среда, 31 декабря 2014 г.

Christmas traditions


Christmas and St Stephen's Day are officially  recognized holidays in Spain. In most of Spain, the Christmas period, referred to as "Navidad", lasts from Christmas Eve referred to as "Nochebuena" or "the Good Night." on the 24th of December to Epiphany on the 6 January. Many homes and most churches display a Nativity scene, others a Christmas tree. In Catalonia, the Tio de nadal (a log with a cloth for hiding presents under) is part of the celebration. 
A large family dinner is celebrated on Christmas Eve (Nochebuena) and can last until 6 o'clock in the morning. There is a wide variety of typical foods one might find on plates across Spain on this particular night, and each region has its own distinct specialities. It is particularly common, however, to start the meal with a seafood dish such as prawns or salmon, followed by a bowl of hot, homemade soup. The main meal will commonly consist of roast lumb, or seafood, such as cod or shellfish. For dessert, there is quite a spread of delicacies, among them are turro'n, a dessert made of honey, egg and almonds that is Arabic in origin.
Children usually receive one or two presents on Christmas Day (December 25), brought by "Papá Noel" (Father Noel).
American Santa Claus, but in some regions there are other more traditional characters, for example the Olentzero in the Basque Country. There is a special Christmas dance called the Jota.


Christmas in the Philippines, one of two predominantly Catholic countries in Asia (the other one being East Timor), is one of the biggest holidays on the calendar and is widely celebrated. The country has earned the distinction of celebrating the world's longest Christmas season, with Christmas carols heard as early as September 1. The season is traditionally ushered in by the nine-day dawn Masses that start on December 16. Known as the Misas de Aguinaldo (Gift Masses) or Misa de Gallo (Rooster's Mass) in the traditional Spanish.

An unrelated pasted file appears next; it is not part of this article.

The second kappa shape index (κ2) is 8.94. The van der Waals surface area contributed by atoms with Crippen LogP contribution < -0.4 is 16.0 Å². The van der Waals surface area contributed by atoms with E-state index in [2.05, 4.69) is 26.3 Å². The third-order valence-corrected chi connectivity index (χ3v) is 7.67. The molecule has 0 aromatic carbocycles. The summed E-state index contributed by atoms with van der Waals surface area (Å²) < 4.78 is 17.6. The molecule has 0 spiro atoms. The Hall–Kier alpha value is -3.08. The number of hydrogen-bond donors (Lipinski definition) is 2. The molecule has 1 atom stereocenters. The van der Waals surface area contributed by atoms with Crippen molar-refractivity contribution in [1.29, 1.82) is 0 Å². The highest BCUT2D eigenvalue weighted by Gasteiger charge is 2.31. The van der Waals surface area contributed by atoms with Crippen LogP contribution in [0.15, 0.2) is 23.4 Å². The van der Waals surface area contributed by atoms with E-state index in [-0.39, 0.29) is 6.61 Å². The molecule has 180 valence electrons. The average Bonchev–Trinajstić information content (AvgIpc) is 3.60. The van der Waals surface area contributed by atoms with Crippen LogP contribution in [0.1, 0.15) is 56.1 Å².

For Filipinos, Christmas Eve  on December 24 is celebrated with the Midnight Mass, and after, the much-anticipated Noche Buena – the traditional Christmas Eve feast. Family members dine together around 12 midnight on traditional Nochebuena fare, which may include:queso de bola, tsokolate (a hot chocolate drink), and jamon (Christmas ham), lecho'n, roast chicken or turkey, pasta, relleno, pan de sal, and various desserts including cakes and the ubiquitous fruit salad. Some would also open presents at this time.

South Africa

Christmas trees are set up in homes and the children are given presents in their stockings. Traditional 'fir' Christmas trees are popular and children leave a stocking out for Santa Claus on Christmas Eve. The gift bearer is Santa Claus on Christmas Eve.
The Christmas meal is mince pies, turkey, roast beef or a barbecue outdoors. The meal is finished with Christmas Pudding.Christmas Crackers are used to make noise.
Despite Christmas occurring at the height of the Southern Hemisphere summer, wintery motifs common to the Northern Hemisphere are popular.


In the largely Catholic Austria, Christmas markets are a long-standing tradition. In Vienna, for instance, the market is held in the large square in front of City Hall. Innsbruck opens its romantic Christmas market in the narrow medieval square at the foot of the Golden Roof. In Salzburg, the Christmas market takes over the square in front of the Cathedral with its picturesque stalls, while the tree vendors occupy Residenzplatz on the side of the huge Cathedral. However almost every small town has its own Christmas market.

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